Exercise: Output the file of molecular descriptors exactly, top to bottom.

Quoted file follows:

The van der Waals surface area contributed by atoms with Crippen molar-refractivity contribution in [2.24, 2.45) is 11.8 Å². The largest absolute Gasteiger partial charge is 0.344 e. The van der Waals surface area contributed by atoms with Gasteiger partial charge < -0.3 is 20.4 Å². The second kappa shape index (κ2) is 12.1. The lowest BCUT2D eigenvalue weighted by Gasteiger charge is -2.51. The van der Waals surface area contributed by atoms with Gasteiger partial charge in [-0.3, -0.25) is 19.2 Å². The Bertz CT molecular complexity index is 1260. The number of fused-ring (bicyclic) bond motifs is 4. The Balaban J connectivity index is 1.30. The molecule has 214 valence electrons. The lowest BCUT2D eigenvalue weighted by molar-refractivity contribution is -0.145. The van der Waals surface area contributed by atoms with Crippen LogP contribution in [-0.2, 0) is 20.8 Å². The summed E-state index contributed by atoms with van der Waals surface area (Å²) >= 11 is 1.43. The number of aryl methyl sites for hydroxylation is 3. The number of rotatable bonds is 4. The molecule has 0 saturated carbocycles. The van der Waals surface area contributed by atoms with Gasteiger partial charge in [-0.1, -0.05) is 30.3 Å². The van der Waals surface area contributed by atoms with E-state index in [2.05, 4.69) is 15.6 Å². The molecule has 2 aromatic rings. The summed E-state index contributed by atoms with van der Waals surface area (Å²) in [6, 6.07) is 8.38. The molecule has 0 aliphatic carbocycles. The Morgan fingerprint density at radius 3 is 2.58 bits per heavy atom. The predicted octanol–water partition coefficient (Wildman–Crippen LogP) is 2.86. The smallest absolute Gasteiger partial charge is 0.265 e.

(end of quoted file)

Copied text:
The van der Waals surface area contributed by atoms with Crippen molar-refractivity contribution in [2.24, 2.45) is 11.8 Å². The largest absolute Gasteiger partial charge is 0.344 e. The van der Waals surface area contributed by atoms with Gasteiger partial charge < -0.3 is 20.4 Å². The second kappa shape index (κ2) is 12.1. The lowest BCUT2D eigenvalue weighted by Gasteiger charge is -2.51. The van der Waals surface area contributed by atoms with Gasteiger partial charge in [-0.3, -0.25) is 19.2 Å². The Bertz CT molecular complexity index is 1260. The number of fused-ring (bicyclic) bond motifs is 4. The Balaban J connectivity index is 1.30. The molecule has 214 valence electrons. The lowest BCUT2D eigenvalue weighted by molar-refractivity contribution is -0.145. The van der Waals surface area contributed by atoms with Crippen LogP contribution in [-0.2, 0) is 20.8 Å². The summed E-state index contributed by atoms with van der Waals surface area (Å²) >= 11 is 1.43. The number of aryl methyl sites for hydroxylation is 3. The number of rotatable bonds is 4. The molecule has 0 saturated carbocycles. The van der Waals surface area contributed by atoms with Gasteiger partial charge in [-0.1, -0.05) is 30.3 Å². The van der Waals surface area contributed by atoms with E-state index in [2.05, 4.69) is 15.6 Å². The molecule has 2 aromatic rings. The summed E-state index contributed by atoms with van der Waals surface area (Å²) in [6, 6.07) is 8.38. The molecule has 0 aliphatic carbocycles. The Morgan fingerprint density at radius 3 is 2.58 bits per heavy atom. The predicted octanol–water partition coefficient (Wildman–Crippen LogP) is 2.86. The smallest absolute Gasteiger partial charge is 0.265 e.